|Stanhopea panamensis with five flowers on this inflorescence|
This is a tropical growing species that thrives in warm and humid environments in tropical forests of Panama at 2,950 feet (900 m) in elevation. This species grows in shade and dappled shade and appreciates being grown outdoors during the summer. Unfortunately, this is one of the Stanhopeas that I have to take indoors during the winter months. Some sources say it dislikes temperatures below 60F (14C) at night, others say temperatures near 50F (10C) are fine. Barney Greer's book mentions that a grower did well with this in Sydney, Australia growing outdoors, so there is hope that I could try this one outside when it matures a little more.
|Stanhopea panamensis close up of flower|
The flowers are large to 5-5.5 inches (12.7 - 14.0 cm) wide and are primarily white with dark purple spots on the petals and sepals. The hypochile is a bright yellow with the remainder of the prominent mesochile and epichile being white. There are small dark purple spots on the upper portion of the epichile and interior portion of the horns of this Stanhopea. This species was once combined into S. oculata, which it resembles. However, S. panamensis doesn’t have eye spots, has a more verticle hypochile, and a different fragrance. The flowers have a faint lily scent at first, almost like an Easter Lily (Lilium longiflorum) or Moon Flower (Ipomoea alba). Later as the flower matures it has a mixture of lily and clove fragrance, but faint.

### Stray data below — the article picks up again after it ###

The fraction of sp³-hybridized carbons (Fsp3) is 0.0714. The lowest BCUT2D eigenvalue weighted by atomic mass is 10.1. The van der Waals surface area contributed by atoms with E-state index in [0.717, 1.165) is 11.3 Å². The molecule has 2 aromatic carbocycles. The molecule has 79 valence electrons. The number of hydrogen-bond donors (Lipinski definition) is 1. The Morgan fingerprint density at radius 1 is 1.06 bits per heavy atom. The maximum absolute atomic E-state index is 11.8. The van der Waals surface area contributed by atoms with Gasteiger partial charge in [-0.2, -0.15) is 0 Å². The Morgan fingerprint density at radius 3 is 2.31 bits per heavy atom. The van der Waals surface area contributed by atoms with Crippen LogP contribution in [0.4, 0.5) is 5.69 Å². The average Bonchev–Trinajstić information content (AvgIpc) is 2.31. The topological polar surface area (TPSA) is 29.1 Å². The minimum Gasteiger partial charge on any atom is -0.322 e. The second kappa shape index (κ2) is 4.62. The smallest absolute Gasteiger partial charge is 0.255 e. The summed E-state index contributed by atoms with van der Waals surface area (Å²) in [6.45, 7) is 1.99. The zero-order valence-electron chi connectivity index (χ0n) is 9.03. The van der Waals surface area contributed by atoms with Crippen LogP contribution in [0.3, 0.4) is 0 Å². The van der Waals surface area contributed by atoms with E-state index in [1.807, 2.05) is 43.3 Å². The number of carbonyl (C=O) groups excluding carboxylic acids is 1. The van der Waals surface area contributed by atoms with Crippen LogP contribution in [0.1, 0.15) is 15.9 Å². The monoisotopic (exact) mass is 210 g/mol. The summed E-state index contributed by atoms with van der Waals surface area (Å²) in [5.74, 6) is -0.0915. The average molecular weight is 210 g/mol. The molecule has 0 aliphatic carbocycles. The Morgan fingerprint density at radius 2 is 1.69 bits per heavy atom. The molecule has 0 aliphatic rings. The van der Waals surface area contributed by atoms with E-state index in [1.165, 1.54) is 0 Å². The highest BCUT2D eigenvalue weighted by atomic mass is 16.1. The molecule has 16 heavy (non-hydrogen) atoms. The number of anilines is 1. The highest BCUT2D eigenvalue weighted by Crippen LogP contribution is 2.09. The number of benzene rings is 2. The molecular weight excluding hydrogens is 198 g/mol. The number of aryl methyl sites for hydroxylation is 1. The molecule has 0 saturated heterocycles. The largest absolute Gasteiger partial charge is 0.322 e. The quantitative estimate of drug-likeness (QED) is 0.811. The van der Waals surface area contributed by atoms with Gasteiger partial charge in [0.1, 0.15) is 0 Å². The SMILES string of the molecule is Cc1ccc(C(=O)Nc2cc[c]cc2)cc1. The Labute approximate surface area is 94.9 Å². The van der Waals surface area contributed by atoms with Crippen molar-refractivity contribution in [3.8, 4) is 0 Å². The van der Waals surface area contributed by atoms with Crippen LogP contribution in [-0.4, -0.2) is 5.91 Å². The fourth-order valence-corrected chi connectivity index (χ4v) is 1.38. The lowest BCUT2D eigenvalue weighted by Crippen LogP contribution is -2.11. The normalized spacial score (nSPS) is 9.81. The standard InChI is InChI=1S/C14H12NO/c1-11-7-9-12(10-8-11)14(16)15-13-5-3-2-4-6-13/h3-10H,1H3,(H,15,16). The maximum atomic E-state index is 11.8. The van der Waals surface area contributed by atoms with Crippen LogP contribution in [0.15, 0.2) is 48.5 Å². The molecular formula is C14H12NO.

|Stanhopea panamensis inflorescence |